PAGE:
The embrace of denial has brought our world to the brink of a real, ominous, and too-soon coming tomorrow when the crops will die from the floods or the unending heat and droughts which do not end. When animals no longer have anything to graze on, when the forests die from blight and the seas turn at last so acidic they are no longer the Edens of verdant life they once were, then we will be hard-pressed not to die ourselves. Then we will be hard-pressed not for each person, each country, to go it alone as the long night of climate chaos stretches ever longer.

WHAT WE MUST DO

We have raised great armies to wage war on whatever is the word of the day.  But there are no borders in the fight against climate change. We must at last come to realize in our hearts as in our heads that the preciousness of each other—men, women, children, cultures, and all the non-human sentient beings we share this planet with—this preciousness, this diversity, is the very essence of what we need to survive.  It is not a lovely, liberal indulgence; it is the sine qua non of the web of interdependencies that sustains us all. Our enemies are those who know and use their fortunes to sow confusion and loyalty to ideologies that have failed, when clarity in the face of great danger is what is needed to arrest and reverse the ongoing tidal wave of ecocatastrophe.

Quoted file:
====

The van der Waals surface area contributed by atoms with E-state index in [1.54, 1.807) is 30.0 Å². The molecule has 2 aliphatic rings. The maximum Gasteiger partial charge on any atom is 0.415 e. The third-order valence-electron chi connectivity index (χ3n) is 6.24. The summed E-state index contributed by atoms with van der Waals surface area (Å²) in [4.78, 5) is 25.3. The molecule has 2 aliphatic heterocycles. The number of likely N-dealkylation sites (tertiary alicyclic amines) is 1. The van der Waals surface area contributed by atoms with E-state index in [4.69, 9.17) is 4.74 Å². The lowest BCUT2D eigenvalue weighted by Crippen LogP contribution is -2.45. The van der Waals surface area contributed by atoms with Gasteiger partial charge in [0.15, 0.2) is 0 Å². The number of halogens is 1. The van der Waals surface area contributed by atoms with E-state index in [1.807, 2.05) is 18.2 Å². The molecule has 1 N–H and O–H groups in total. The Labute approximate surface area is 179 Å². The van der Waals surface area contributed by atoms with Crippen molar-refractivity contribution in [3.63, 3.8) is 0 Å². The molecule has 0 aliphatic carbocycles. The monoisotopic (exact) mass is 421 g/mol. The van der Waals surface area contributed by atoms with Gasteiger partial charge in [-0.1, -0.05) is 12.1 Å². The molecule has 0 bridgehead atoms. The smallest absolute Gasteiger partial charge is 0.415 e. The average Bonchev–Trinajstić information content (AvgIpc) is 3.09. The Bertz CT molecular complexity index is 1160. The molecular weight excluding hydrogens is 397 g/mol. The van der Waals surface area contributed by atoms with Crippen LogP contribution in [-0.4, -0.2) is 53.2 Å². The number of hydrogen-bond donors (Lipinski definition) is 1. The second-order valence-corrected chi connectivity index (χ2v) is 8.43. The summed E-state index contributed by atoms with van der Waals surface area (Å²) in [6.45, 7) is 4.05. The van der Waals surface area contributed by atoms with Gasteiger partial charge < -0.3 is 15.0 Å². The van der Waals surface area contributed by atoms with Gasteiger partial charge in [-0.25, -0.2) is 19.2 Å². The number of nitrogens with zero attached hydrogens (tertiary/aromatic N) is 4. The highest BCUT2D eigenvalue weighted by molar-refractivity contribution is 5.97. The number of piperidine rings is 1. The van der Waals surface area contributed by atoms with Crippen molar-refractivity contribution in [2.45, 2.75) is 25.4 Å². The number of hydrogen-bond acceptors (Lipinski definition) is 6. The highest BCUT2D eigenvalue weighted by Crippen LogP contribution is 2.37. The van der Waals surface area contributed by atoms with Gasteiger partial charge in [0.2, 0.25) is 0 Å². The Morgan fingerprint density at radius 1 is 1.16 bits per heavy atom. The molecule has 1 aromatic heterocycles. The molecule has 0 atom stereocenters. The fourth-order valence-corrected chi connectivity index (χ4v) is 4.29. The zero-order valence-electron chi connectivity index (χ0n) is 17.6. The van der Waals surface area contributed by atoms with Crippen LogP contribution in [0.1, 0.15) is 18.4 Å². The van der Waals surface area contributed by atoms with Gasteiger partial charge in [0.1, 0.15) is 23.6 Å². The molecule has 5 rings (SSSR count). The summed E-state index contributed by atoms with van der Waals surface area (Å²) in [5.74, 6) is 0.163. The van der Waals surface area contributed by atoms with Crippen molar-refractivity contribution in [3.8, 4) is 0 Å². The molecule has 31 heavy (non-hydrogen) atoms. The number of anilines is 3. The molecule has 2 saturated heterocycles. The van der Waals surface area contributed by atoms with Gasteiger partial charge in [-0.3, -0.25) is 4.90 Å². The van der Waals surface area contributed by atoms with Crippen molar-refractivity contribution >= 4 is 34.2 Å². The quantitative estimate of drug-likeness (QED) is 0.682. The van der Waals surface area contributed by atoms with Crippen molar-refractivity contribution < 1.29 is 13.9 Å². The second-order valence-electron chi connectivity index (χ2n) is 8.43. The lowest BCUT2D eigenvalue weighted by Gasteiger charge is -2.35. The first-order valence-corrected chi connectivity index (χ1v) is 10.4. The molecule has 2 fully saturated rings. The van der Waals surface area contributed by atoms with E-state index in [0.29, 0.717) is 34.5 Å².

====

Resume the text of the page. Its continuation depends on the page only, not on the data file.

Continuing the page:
It’s not so much that the emperor has no clothes; it’s that he seems to think that a Kevlar vest is going to protect him from mega-droughts and thousand-year floods.  And yet, if we look around us with a different sort of gaze, one of hope and courage, there is in the midst of the danger opportunity for growth.  In this moment of chaos, we must remember that in helping each other, we help ourselves. Together, we are going to have to make a Great Transition, create a Green New Renaissance, in which we live, and live well, neither at the mercy of the planet nor at the expense of the planet, but of, by, and for the planet.